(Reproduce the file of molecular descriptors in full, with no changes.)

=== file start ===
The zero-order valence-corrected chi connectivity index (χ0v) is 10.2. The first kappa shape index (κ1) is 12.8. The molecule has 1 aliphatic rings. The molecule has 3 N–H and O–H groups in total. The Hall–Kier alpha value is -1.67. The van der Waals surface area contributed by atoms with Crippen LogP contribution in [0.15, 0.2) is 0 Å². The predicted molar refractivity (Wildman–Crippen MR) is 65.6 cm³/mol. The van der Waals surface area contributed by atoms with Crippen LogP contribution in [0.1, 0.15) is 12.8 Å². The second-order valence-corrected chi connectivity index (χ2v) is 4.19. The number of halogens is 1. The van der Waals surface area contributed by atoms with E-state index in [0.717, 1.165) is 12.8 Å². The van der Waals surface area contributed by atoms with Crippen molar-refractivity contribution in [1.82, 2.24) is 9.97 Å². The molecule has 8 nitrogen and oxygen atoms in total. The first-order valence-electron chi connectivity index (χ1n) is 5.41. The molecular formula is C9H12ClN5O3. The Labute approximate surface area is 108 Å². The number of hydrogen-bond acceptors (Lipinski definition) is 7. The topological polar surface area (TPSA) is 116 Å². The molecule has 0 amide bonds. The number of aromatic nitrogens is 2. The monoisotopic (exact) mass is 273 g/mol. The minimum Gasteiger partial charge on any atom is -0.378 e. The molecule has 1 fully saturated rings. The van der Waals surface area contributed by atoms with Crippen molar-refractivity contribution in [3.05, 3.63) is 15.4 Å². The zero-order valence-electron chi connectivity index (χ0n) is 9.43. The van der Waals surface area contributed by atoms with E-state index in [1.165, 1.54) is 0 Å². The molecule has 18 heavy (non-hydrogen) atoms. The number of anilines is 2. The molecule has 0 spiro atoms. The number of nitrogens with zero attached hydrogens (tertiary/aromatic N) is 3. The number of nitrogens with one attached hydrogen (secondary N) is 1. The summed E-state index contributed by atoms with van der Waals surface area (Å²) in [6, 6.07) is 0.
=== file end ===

The zero-order valence-corrected chi connectivity index (χ0v) is 10.2. The first kappa shape index (κ1) is 12.8. The molecule has 1 aliphatic rings. The molecule has 3 N–H and O–H groups in total. The Hall–Kier alpha value is -1.67. The van der Waals surface area contributed by atoms with Crippen LogP contribution in [0.15, 0.2) is 0 Å². The predicted molar refractivity (Wildman–Crippen MR) is 65.6 cm³/mol. The van der Waals surface area contributed by atoms with Crippen LogP contribution in [0.1, 0.15) is 12.8 Å². The second-order valence-corrected chi connectivity index (χ2v) is 4.19. The number of halogens is 1. The van der Waals surface area contributed by atoms with E-state index in [0.717, 1.165) is 12.8 Å². The van der Waals surface area contributed by atoms with Crippen molar-refractivity contribution in [1.82, 2.24) is 9.97 Å². The molecule has 8 nitrogen and oxygen atoms in total. The first-order valence-electron chi connectivity index (χ1n) is 5.41. The molecular formula is C9H12ClN5O3. The Labute approximate surface area is 108 Å². The number of hydrogen-bond acceptors (Lipinski definition) is 7. The topological polar surface area (TPSA) is 116 Å². The molecule has 0 amide bonds. The number of aromatic nitrogens is 2. The monoisotopic (exact) mass is 273 g/mol. The minimum Gasteiger partial charge on any atom is -0.378 e. The molecule has 1 fully saturated rings. The van der Waals surface area contributed by atoms with Crippen molar-refractivity contribution in [3.05, 3.63) is 15.4 Å². The zero-order valence-electron chi connectivity index (χ0n) is 9.43. The van der Waals surface area contributed by atoms with E-state index in [1.165, 1.54) is 0 Å². The molecule has 18 heavy (non-hydrogen) atoms. The number of anilines is 2. The molecule has 0 spiro atoms. The number of nitrogens with zero attached hydrogens (tertiary/aromatic N) is 3. The number of nitrogens with one attached hydrogen (secondary N) is 1. The summed E-state index contributed by atoms with van der Waals surface area (Å²) in [6, 6.07) is 0.